UK’s growth depends on building consensus for infrastructure

Jason Millett

At last week’s London Infrastructure Summit, there was general agreement (dare I say consensus!) that businesses, politicians and local communities need to work together to see London’s planned infrastructure projects come to fruition.

Two years on, there’s still so much we can learn from London 2012, which really created a blueprint for infrastructure delivery not just in the UK, but across the world. Building consensus is just one of these lessons, but to make it truly effective, there need to be a number of vital ingredients:

Long term plan 

We had a clear plan for London 2012 from bid right through to legacy and beyond. Recent GLA projections show London’s population will reach 10 million by the 2030s and 11.3 million in 2050, an overall increase of 37% by 2050.

The GLA is taking steps in the right direction to manage this growth by developing a London Infrastructure Plan that will have a clear integrated approach and vision up to 2050. But we need to be ambitious, not just tinker around the edges; as a member of the GLA’s Infrastructure Investment Panel, I can see we’re already moving in the right direction, but we must be bold and push harder.

Cross-party buy-in 

This is imperative to get major infrastructure delivered. Political jostling and major programmes changing radically when a new Government or Council is elected shortens certainty and ultimately put off investors and businesses looking to make long term investments – something we should be encouraging.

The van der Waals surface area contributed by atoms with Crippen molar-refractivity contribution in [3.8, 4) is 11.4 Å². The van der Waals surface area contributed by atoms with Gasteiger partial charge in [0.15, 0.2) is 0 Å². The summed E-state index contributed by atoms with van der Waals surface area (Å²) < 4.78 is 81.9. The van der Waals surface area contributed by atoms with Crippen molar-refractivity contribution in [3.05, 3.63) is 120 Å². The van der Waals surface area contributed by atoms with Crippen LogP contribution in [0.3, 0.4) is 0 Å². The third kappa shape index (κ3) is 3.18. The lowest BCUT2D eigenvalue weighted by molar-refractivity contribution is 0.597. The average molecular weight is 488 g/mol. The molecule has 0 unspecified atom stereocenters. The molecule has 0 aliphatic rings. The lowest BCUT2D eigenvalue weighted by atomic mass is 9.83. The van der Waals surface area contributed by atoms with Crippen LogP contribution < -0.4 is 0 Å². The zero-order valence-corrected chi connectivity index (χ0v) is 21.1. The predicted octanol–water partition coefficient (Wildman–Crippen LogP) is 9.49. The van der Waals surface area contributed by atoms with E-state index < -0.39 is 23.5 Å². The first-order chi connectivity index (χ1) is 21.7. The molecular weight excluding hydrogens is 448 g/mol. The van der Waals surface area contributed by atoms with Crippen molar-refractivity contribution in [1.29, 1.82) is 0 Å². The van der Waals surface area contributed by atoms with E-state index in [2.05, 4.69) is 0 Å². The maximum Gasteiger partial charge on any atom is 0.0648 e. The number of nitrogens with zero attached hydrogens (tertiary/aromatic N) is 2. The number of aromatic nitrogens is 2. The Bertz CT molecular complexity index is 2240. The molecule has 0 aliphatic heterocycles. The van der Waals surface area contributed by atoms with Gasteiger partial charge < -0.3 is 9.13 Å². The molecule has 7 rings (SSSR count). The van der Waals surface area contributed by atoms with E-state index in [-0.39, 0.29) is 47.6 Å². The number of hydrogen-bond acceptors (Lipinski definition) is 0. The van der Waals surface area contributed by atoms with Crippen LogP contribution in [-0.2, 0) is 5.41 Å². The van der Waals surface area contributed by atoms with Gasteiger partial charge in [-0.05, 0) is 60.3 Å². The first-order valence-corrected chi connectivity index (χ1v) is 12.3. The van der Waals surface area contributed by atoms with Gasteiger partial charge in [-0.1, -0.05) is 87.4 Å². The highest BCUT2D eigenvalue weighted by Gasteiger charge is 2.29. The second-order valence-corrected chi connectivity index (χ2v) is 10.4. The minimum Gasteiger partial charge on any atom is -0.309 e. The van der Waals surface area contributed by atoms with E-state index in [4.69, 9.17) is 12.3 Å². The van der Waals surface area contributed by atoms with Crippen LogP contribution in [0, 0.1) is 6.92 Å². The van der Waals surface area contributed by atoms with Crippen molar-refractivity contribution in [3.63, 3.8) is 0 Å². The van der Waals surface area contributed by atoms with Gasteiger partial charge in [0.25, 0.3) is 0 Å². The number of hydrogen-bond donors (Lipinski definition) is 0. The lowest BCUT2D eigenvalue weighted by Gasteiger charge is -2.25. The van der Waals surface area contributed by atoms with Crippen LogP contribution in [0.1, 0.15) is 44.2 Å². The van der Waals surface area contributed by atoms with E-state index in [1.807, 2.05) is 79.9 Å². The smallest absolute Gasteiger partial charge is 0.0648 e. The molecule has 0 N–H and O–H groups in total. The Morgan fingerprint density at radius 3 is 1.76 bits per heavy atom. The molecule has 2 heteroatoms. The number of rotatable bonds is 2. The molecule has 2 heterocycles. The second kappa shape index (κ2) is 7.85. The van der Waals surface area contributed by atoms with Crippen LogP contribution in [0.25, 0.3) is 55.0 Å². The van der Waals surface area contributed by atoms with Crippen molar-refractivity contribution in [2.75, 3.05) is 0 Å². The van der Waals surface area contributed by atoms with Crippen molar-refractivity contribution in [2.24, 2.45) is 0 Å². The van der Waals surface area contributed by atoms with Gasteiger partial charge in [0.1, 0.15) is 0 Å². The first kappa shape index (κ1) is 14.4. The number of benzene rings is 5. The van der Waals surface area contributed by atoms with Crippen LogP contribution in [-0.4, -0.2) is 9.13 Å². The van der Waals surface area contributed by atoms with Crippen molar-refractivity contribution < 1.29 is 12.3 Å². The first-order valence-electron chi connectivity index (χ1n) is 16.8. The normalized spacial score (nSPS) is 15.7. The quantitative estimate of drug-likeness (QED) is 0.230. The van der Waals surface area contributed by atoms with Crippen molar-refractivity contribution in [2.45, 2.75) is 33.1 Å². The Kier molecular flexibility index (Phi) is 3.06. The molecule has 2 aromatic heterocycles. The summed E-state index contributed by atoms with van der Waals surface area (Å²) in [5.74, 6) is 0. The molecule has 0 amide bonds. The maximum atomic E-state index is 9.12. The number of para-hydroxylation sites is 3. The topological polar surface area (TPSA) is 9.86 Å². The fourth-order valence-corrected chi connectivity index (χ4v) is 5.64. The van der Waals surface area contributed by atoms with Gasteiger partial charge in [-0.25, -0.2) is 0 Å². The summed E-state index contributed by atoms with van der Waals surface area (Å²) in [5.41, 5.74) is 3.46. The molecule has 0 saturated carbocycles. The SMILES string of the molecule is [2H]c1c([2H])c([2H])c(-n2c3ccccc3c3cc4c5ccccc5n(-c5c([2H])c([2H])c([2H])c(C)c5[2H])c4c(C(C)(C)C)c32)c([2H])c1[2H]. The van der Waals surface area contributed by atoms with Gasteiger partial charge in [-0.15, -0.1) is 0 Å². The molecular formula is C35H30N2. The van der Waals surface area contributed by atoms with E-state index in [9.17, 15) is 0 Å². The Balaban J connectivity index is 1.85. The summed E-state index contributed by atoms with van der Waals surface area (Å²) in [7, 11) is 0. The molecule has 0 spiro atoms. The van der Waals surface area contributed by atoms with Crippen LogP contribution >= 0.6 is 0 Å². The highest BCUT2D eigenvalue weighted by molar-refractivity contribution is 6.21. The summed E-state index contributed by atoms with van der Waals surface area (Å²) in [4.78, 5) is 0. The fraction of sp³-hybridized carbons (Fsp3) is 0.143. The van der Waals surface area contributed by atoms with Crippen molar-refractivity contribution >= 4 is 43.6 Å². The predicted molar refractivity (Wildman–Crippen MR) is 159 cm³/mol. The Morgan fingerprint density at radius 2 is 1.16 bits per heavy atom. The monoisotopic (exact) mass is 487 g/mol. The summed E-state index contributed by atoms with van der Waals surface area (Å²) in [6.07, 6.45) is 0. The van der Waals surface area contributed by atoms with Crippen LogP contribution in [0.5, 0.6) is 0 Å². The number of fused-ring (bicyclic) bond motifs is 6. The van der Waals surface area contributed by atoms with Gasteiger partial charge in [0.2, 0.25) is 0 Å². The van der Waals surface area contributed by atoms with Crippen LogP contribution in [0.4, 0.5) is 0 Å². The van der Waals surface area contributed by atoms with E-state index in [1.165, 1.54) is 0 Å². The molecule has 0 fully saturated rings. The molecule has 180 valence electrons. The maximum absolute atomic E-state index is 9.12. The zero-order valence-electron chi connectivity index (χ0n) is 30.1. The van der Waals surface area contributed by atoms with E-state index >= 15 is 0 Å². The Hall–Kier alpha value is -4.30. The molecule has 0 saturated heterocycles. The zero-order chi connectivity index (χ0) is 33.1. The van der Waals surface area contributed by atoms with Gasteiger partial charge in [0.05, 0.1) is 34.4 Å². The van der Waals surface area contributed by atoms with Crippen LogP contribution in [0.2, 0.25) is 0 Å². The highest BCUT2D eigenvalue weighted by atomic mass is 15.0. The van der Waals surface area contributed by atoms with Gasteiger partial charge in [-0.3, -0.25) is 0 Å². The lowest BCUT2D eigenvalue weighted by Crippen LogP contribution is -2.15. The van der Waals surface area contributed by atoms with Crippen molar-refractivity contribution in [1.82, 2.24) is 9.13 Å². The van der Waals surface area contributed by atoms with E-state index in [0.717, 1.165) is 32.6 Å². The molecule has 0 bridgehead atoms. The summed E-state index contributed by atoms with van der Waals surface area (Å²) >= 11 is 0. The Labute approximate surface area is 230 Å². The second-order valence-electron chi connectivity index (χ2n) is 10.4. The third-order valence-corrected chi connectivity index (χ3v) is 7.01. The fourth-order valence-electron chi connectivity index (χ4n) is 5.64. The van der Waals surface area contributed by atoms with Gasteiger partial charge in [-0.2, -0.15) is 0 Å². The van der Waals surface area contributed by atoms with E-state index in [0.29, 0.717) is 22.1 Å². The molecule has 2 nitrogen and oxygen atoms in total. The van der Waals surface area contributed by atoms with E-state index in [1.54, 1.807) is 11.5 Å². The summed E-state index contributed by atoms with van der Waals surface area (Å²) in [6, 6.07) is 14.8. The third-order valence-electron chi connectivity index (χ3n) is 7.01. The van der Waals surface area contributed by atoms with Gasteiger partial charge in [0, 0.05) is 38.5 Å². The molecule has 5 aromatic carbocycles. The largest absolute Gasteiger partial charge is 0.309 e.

But it’s not just buy-in from the top that’s needed; for London’s infrastructure plans to succeed, buy-in from all levels of London government, from the London Assembly Members to councillors, the Mayor and London MPs will be crucial. If we’re planning for the capital up to 2050, then political consensus will be key to its success or failure – we’re all in it together.


Getting the right people and the right teams was essential in London 2012. The senior team appointed for the ODA was important as they built confidence in the project and inspired the best people to want to follow them and join the programme. 

By having strong leadership – including an inspirational Minister for London – will be vital to ensure London’s long term plan is a success.


Long term sustainable employment and leaving a lasting legacy through infrastructure development is vital. Legacy was crucial to London winning the 2012 Games and we’ve seen the success of this programme; the Park has now been transformed and will be opening on 5 April, bringing massive benefits to this once deprived area of East London.

We must start thinking now of the legacy benefits of infrastructure to London and the rest of the UK; by supporting other cities we would gain more support and build wider consensus from the rest of the UK for London’s development.

So what now?

For the business community we need to work together to ensure that London and central government remain committed to the major infrastructure projects this city needs to continue to grow and thrive.

Jason Millett is chief operating officer, major programmes and infrastructure at Mace

(London First Infrastructure Summit - Infrastructure Intelligence editor Antony Oliver's view is here)